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Indian tax officials say crypto profits are like lottery wins

Illustration shows a representation of the cryptocurrency and Bitcoin logo
REUTERS/Dado Ruvic
The Central African Republic has overtaken regional cryptocurrency front-runners such as Kenya and Nigeria to become the continent’s first nation to officially adopt Bitcoin as legal tender.
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This report has been updated.

Indian authorities have been iffy about legalising cryptocurrencies. But, they surely know there’s much to earn from them through taxes.

The government is studying how it could levy tax on the entire value of the transaction involving digital assets under the goods and services tax (GST), according to the news agency Press Trust of India on March 21. As of now, crypto services provided by trading exchanges are categorised as financial services.

GST officers view cryptocurrencies similar to winnings from a lottery, casinos, gambling, or betting, which attract 31.20% GST on the entire value. By contrast, the tax rate on stock investments ranges from 0 to 15%, depending on whether it is filed as business income or short-term capital gain.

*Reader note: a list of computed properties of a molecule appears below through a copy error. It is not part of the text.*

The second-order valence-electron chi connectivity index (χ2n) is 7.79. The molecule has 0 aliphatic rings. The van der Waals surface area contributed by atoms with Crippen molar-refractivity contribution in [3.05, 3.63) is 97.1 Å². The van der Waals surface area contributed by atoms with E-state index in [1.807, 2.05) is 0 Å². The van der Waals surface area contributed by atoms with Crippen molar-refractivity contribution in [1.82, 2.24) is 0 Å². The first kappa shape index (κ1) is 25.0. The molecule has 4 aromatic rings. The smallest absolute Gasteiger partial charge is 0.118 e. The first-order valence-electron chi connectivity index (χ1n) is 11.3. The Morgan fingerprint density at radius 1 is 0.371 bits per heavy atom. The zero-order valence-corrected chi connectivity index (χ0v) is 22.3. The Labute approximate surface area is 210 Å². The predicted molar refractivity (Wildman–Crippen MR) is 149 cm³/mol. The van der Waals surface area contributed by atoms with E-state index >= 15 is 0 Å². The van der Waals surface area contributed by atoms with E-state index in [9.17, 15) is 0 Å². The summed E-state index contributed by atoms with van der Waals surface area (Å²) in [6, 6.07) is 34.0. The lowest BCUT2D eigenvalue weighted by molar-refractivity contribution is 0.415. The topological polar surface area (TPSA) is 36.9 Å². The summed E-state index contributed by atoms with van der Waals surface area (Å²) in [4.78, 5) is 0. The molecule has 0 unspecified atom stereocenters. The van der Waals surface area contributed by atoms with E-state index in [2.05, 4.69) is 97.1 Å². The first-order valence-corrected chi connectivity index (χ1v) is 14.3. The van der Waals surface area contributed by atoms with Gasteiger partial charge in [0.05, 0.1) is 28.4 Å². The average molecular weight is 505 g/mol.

India has 100 million cryptocurrency users, the highest number in the world, according to BrokerChooser, a broker discovery and comparison platform.

India’s stance on taxing cryptocurrency

All crypto profits gained will be taxed at a flat 30% rate, according to provisions of the Indian budget for 2022-23. The government has also mandated a 1% tax deducted at source (TDS) on all crypto transactions, irrespective of a loss or profit.

This TDS is likely to curb speculative trade, experts say, and could deplete the volume of crypto trade in India when it comes into effect in July. It could fetch $100 million in additional income, according to calculations by India’s cryptocurrency platform WazirX founder Nischal Shetty.


On March 21, the central government clarified that investors will not be allowed to adjust losses in one crypto asset against the profit earned from another. This provision, however, is available in stock investments.

Further, expenditure on mining infrastructure will not be treated as cost but as capital expenditure, on which tax deduction isn’t allowed. What’s more, the centre even wants to bring crypto trading conducted on foreign platforms under GST.

“Treating profits and losses of each market pair separately will discourage crypto participation and throttle the industry’s growth. It’s very unfortunate, and we urge the government to reconsider this,” Shetty said.

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